Gibraltar passport covers are virtually identical to British passports issued by the IPS and FCO, except that they feature the word GIBRALTAR directly above the coat of arms and below the words "United Kingdom of Great Britain and Northern Ireland."
In passports issued by the Crown Dependencies, the passport note request is slightly different to those issued by the UK, coming from the Lieutenant Governor of the respective island. This difference results from the dependencies owing allegiance to Queen Elizabeth II rather than the Government of the United Kingdom.
The issuing of a British Passport by the authorities in the Crown Dependencies cannot be inferred from the machine readable zone as the issuing country code and citizenship code (both GBR) is identical to passports issued by the United Kingdom for British Citizens.
Passports issued by British overseas territories
Passports issued by British overseas territories to British Overseas Territories Citizens do not bear the text "UNITED KINGDOM OF GREAT BRITAIN AND NORTHERN IRELAND", but instead the words "BRITISH PASSPORT" above the coat of arms and the name of the Territory below it (e.g. "TURKS AND CAICOS ISLANDS").
The nationality reads "British Overseas Territories Citizens". On the machine-readable zone, the three-letter abbreviation of the territory is given in the field of the code of issuing state while GBD (British Overseas Territories Citizen, formerly British Dependent Territories Citizen) is shown in the nationality field. A British Virign Islands passport is an exception with VGB for both the issuing state and nationality code. Either of these features enables automatic distinction between BOTCs related to different territories.
Certain British passports are issued with printed endorsements on the Official Observations page. These form part of the passport when it is issued, as distinct from immigration stamps subsequently entered in the visa pages:
- Holder is not entitled to benefit from European Community provisions relating to employment or establishment
- British citizens from the Channel Islands and the Isle of Man without a qualifying connection to the United Kingdom by descent or residency for more than five years have this endorsement in their passports, as the Channel Islands and the Isle of Man are part of the European Community only for the purposes of the free movement of goods.
- Holder of this passport has Hong Kong (Permanent) Identity Card No: A123456(7) which states that holder has right of abode in Hong Kong *
- British National (Overseas) passports usually have one of these endorsements in their passport, as a valid Hong Kong permanent identity card or Hong Kong identity card (which guarantees right of abode and/or entry in/into Hong Kong) is normally required to possess a BN(O) passport.
- Holder is entitled to right of abode in the United Kingdom
- British Subjects with the right of abode (usually from Ireland) have this endorsement in their passports.
- Holder is entitled to readmission in the United Kingdom
- British Overseas Citizens, British Subjects and British Protected Persons without the right of abode who have been granted indefinite leave to enter or remain retain this entitlement for life, and their passports are accordingly issued with this endorsement.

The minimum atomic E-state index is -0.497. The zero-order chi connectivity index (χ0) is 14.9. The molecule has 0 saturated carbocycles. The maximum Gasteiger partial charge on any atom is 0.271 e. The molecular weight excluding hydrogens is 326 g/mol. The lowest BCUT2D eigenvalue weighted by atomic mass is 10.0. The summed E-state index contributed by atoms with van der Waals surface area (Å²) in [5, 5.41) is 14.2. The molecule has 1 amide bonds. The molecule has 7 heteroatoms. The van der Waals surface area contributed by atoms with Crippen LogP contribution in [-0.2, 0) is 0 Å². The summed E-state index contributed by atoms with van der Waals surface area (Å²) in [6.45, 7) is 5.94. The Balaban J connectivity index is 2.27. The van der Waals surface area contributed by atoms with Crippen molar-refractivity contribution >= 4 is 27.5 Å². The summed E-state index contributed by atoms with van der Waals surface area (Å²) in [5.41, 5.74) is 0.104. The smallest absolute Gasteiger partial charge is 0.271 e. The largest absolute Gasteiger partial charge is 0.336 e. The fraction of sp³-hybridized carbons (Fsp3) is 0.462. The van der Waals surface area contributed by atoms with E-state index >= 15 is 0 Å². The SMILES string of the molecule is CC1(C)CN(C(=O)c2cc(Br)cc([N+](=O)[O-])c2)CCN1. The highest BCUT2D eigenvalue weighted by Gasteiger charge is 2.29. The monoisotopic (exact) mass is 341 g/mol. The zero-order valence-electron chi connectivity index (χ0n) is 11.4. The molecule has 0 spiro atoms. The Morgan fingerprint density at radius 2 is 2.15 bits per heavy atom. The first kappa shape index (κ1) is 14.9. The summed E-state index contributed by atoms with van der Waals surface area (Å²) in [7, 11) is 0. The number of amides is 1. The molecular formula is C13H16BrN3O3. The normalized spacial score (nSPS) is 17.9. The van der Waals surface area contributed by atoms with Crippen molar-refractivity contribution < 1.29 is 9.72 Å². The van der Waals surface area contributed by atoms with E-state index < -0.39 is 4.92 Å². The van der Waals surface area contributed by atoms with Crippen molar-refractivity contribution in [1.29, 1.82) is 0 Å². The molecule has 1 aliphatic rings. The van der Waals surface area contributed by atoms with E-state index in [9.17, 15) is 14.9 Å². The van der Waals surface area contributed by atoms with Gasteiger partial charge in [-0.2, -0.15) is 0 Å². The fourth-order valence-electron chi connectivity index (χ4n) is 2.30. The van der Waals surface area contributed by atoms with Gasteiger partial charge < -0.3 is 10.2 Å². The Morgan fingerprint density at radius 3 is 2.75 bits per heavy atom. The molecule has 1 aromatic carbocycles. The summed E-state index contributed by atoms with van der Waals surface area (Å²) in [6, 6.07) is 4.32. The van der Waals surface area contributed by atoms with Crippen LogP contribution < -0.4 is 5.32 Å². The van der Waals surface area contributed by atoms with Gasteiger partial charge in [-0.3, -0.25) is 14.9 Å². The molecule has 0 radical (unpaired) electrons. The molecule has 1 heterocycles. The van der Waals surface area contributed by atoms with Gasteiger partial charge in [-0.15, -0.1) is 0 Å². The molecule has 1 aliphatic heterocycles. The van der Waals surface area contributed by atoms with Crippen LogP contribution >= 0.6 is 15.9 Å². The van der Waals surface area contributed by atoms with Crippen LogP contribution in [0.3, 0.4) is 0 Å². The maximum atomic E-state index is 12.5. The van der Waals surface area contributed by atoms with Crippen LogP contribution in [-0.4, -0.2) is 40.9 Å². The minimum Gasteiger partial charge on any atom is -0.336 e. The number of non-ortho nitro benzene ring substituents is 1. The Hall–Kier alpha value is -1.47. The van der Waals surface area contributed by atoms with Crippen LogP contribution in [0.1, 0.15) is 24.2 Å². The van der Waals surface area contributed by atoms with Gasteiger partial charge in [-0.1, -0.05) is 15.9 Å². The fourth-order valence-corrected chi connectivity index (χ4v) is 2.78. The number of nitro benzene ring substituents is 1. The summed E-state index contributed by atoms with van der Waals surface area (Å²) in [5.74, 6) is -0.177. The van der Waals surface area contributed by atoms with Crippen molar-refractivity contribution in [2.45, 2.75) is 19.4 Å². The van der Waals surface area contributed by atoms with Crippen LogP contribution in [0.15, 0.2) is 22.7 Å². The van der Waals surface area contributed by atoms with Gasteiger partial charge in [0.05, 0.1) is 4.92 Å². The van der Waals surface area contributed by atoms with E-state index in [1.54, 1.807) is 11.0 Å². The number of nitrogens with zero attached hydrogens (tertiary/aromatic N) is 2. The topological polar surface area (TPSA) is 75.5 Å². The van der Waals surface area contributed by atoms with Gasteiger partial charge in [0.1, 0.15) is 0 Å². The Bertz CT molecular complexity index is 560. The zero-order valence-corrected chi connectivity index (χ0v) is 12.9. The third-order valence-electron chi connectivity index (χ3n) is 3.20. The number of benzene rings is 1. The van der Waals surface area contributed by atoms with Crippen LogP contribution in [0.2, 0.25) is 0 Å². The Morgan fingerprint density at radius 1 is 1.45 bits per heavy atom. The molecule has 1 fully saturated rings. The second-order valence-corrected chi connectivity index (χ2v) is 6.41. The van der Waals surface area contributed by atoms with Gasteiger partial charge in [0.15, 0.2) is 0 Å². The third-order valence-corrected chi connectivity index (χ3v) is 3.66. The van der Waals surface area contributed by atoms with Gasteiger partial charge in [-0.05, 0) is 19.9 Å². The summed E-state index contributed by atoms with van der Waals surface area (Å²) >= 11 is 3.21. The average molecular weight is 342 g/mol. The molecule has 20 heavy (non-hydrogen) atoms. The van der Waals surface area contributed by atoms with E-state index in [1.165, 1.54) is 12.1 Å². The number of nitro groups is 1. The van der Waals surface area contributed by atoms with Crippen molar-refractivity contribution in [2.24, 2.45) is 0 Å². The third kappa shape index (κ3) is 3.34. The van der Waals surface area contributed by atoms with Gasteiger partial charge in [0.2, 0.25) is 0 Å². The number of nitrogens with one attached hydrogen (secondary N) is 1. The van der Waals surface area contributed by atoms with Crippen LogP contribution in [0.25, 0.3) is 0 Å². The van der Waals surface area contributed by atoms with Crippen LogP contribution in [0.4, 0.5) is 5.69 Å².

- Holder is subject to control under the Immigration Act 1971
- British nationals without the right of abode will have this endorsements in their passports unless they have been granted indefinite leave to enter or remain. However, even though a British National (Overseas) passport does not entitle the holder the right of abode in the UK, this endorsement is not found in BN(O) passports (1999–2006 and biometric versions).
- In accordance with UK immigration rules the holder of this passport does not require an entry certificate or visa to visit the UK
- This endorsement is found in British National (Overseas) passports, and accordingly holders of the BN(O) passport have six-month access to the UK as a visitor without an entry certificate or visa.
- The holder is or Holder is also known as ...
- This endorsement is found in passports where the holder uses or retains another professional name or has an academic, feudal or legal title. The styling 'Dr ...', 'Professor ...' or similar is recorded here, or the alternative professional name. For example, Cliff Richard's birth name was Harry Webb, and his passport would read:
"Holder is also known as Cliff Richard."
- The holder's name in Chinese Commercial Code: XXXX XXXX XXXX
- This endorsement was found in British passports (British National (Overseas) and passports for BOTC with a connection with Hong Kong) held by people with Chinese names issued by the Hong Kong Immigration Department before the transfer of sovereignty of Hong Kong. After the handover, British passport issued in Hong Kong can only be issued at the British Consulate-General, and this endorsement is no longer in use. (See also: Chinese commercial code)
- Holder is a dependant of a member of Her Britannic Majesty's Diplomatic Service
- This endorsement is found in British passports held by people who are dependants or spouses of British diplomats.
Next Generation biometric passports and national identity registration
There had been plans, under the Identity Cards Act 2006, to link passports to the Identity Cards scheme. However, in the Conservative – Liberal Democrat Coalition Agreement that followed the 2010 General Election, the new government announced that they planned to scrap the ID card scheme, the National Identity Register, and the next generation of biometric passports, as part of their measures 'to reverse the substantial erosion of civil liberties under the Labour Government and roll back state intrusion.'
The Identity Cards Act 2006 would have required any person applying for a passport to have their details entered into a centralised computer database, the National Identity Register, part of the National Identity Scheme associated with identity cards and passports. Once registered, they would also have been obliged to update any change to their address and personal details. The schedule for putting passport applicants' and renewers' details on the National Identity Register (NIR) has not been announced